A hammer has many uses – breaking, prying, bending – but we all know that hammers are supposed to be for hammering nails into wood. It turns out we not only learn such cultural conventions when we’re very young, we can transmit them, too.
A recent Cornell study finds that toddlers notice subtle social clues to figure out what actions of others may be socially or culturally important and then preferentially share this information with others.
The findings show that social context influences children’s transmission of information, perhaps playing a role in the dissemination of cultural conventions from a young age, say authors Christopher Vredenburgh, graduate student in the field of human development; Tamar Kushnir, the Evalyn Edwards Milman Assistant Professor of Child Development in the College of Human Ecology; and Marianella Casasola, associate professor of human development.
In their study, two-year-olds were shown two new toys that each light up and make a sound. One action was demonstrated by a person exploring the toy on their own without engaging the child, and one was demonstrated by a person using eye contact and child-directed speech, known informally as baby talk or “motherese,” cues that children pick up on as signals that you are trying to “teach” them something culturally or socially relevant.
The toddlers learned and produced both actions, but when a new person who was not part of the initial demonstration asked them what the toy does, the toddlers were more likely to show the cued action first and to spend more time showing it.
“Children are rapid causal learners and precocious imitators and can learn about cause/effect by observing others making things ‘go’ with no additional cues, but they prefer to transmit the cued action in a new social situation,” Kushnir said.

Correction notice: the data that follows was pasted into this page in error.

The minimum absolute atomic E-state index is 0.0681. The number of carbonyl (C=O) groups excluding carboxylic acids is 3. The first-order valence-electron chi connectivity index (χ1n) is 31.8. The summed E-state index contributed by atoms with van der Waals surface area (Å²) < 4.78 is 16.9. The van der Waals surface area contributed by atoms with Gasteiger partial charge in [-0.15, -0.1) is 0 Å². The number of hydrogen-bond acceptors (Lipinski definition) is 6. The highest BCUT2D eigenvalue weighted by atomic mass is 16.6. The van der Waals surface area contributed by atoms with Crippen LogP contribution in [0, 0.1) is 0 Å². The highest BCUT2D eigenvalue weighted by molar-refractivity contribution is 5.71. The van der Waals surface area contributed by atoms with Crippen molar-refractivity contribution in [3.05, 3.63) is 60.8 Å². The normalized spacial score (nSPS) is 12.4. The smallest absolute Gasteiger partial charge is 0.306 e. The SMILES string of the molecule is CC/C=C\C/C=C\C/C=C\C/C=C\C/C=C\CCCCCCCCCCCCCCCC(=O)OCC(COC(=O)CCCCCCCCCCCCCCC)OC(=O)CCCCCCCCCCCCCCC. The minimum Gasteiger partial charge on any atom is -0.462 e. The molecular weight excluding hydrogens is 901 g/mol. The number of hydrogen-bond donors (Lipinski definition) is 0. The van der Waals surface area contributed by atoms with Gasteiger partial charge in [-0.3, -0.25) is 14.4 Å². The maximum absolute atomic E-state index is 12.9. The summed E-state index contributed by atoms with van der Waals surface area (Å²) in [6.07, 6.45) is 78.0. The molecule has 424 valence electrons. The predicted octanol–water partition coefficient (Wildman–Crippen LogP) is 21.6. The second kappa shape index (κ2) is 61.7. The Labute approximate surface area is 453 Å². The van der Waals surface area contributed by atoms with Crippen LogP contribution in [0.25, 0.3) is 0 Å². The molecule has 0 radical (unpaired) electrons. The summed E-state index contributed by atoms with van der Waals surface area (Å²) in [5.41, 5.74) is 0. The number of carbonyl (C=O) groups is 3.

“They learn something additional about the cued effect – they learn that it may be something that is worth communicating to another person,” she explained.
“This builds on prior evidence that children think that some causal properties of objects might also be socially or culturally relevant – it may be a way children learn about culture. Furthermore, it shows that even two-year-old children actively participate in culture by transmitting selectively to the new person only the ‘relevant’ information.”
The study, “Pedagogical cues encourage toddlers’ transmission of recently demonstrated functions to unfamiliar adults,” published online in Developmental Science (Oct. 5), was funded by the National Science Foundation, the Leopold Schepp Foundation and the Cornell University Alumni Association.
Karene Booker is an extension support specialist in the Department of Human Development.